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'I could have asked more questions' – James Murdoch

Published:Thursday | March 15, 2012 | 12:00 AM

News
Corp. executive James Murdoch acknowledged Wednesday that he could have done
more to get to grips with the phone hacking scandal that has rocked Britain and
threatened his place as the likely heir to his father's global media empire.

Murdoch's
admission came in a seven-page letter written to British parliamentarians
investigating the scandal. In it, the 39-year-old repeated his insistence that
he didn't know the extent of the illegal behavior at his now-defunct News of
the World tabloid newspaper, saying that the details had been hidden from him
by members of his staff.

"It
would have been better if I had asked more questions," Murdoch said.
"However the truth is that incomplete answers and what now appear to be
false assurances were given to the questions that I asked."

Murdoch
has already appeared twice before lawmakers, who grilled him in detail about
what he knew about the phone hacking scandal and alleged attempts to conceal
evidence of illegal activity.

Murdoch
was the one who signed off on a substantial settlement to one of the first
known victims of the practice, a deal which the company's former in-house
lawyer has acknowledged was aimed at keeping a lid on the scandal.

Critics
say that shows that Murdoch was either in on the cover up or too incompetent to
realize what he was agreeing to.

In
his letter, Murdoch mounted his most detailed defence yet, accusing his former
lieutenants of working behind his back, acting without his authorization, and
giving inconsistent testimony to Parliament.

In
contrast, he said, "My evidence has always been consistent."

It's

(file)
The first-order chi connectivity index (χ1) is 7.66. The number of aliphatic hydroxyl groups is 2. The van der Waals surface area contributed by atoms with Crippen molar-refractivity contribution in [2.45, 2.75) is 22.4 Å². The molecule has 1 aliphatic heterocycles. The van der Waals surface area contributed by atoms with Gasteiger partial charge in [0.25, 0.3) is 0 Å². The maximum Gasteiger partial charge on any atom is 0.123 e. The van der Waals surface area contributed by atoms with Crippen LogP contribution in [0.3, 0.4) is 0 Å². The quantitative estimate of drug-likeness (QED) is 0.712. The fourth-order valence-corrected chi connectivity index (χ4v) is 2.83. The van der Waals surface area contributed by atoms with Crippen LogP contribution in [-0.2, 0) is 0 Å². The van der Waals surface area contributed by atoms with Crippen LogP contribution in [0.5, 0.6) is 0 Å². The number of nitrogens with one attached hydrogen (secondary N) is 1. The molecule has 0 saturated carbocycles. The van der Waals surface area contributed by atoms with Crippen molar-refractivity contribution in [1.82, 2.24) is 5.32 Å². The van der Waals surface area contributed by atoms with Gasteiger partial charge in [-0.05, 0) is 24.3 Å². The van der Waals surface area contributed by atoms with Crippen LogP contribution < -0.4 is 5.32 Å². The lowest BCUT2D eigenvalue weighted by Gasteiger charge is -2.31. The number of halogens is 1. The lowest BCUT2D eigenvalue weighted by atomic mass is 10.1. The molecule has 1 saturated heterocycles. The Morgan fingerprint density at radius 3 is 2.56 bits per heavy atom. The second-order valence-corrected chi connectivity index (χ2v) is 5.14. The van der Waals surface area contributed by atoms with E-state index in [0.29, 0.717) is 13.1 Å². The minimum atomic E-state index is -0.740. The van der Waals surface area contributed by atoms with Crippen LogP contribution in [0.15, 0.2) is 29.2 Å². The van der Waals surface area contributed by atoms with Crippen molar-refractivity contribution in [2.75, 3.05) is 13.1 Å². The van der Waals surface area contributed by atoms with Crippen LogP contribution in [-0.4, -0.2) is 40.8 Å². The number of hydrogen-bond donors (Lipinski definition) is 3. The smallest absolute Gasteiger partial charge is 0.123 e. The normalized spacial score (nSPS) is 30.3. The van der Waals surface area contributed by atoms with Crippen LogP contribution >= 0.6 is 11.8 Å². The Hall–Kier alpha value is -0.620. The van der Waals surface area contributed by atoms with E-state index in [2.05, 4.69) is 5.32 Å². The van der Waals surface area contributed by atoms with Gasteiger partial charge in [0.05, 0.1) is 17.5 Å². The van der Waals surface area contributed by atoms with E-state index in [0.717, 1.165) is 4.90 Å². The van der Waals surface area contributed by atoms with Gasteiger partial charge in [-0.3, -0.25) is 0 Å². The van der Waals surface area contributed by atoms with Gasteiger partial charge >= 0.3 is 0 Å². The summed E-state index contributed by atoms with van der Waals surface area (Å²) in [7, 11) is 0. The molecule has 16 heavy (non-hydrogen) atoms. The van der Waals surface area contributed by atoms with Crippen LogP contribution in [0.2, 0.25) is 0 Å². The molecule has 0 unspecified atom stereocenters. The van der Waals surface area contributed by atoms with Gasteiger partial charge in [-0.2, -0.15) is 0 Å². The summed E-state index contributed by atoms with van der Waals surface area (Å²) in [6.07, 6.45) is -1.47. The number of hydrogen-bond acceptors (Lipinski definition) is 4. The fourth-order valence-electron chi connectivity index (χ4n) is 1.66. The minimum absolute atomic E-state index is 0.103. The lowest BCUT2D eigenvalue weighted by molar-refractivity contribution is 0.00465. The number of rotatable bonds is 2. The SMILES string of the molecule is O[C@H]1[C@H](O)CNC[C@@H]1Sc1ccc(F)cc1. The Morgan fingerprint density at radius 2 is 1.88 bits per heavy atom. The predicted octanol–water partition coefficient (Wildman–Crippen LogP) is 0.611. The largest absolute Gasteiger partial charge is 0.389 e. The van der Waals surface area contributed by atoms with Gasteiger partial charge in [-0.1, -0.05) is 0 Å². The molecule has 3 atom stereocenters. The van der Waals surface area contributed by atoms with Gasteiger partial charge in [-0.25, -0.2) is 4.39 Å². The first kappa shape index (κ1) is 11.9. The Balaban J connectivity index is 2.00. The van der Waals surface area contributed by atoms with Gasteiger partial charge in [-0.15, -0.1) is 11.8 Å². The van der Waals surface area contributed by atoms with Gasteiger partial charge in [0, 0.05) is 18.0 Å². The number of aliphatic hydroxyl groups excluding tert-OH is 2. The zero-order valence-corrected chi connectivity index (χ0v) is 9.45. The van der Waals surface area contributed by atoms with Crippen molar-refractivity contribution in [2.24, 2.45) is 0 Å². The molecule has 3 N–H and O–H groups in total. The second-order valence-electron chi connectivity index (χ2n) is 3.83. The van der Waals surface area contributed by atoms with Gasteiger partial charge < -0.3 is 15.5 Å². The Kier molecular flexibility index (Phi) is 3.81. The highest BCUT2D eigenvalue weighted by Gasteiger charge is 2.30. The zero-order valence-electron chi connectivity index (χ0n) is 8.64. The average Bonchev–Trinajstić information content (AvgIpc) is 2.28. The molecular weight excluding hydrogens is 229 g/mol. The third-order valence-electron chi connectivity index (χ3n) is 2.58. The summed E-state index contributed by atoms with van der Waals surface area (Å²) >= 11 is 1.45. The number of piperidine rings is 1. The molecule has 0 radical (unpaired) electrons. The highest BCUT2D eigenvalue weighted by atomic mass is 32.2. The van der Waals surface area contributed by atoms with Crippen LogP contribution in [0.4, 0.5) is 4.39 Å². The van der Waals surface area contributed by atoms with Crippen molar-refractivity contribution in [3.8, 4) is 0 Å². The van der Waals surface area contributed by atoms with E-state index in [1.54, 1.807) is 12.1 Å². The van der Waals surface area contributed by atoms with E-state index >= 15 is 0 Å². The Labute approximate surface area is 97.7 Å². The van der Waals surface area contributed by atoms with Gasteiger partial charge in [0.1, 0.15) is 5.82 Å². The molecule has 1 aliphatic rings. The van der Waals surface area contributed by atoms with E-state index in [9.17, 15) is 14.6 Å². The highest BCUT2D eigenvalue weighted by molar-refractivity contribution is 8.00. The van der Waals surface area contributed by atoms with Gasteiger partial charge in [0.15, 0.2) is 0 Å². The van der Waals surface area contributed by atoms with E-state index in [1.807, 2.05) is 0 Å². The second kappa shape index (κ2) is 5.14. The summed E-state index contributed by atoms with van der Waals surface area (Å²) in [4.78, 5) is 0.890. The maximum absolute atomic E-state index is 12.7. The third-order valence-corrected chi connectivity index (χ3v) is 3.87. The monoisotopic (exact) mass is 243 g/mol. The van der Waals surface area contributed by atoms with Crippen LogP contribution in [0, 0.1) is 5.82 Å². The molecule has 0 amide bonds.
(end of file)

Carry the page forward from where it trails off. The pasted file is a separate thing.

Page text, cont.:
not certain whether lawmakers will accept that last claim. Murdoch initially
denied knowing anything about a critical piece of evidence which suggested, as
far back as 2008, that illegal behaviour went much further than was being
publicly acknowledged.

Contradicted
by former members of staff, Murdoch later changed his story, saying that while
he was told about the damning evidence its importance wasn't explained to him.

News
International's attempts to conceal the scope of the scandal fell apart after
the Guardian and The New York Times revealed that phone hacking was endemic at
the News of the World, an expose which has led to the paper's closure and the
arrests of dozens of journalists and other officials.

News
International, the British newspaper arm of Rupert Murdoch's News Corp., has
made cash settlements to 58 victims, including celebrities, politicians and the
families of crime victims.

Murdoch
himself has resigned from News International, although he retains a senior
position in News Corp., and said in his letter that those who saw his
resignation as a tacit admission of guilt were wrong.

"I
have not misled Parliament," he said. "I did not know about, nor did
I try to hide, wrongdoing."

AP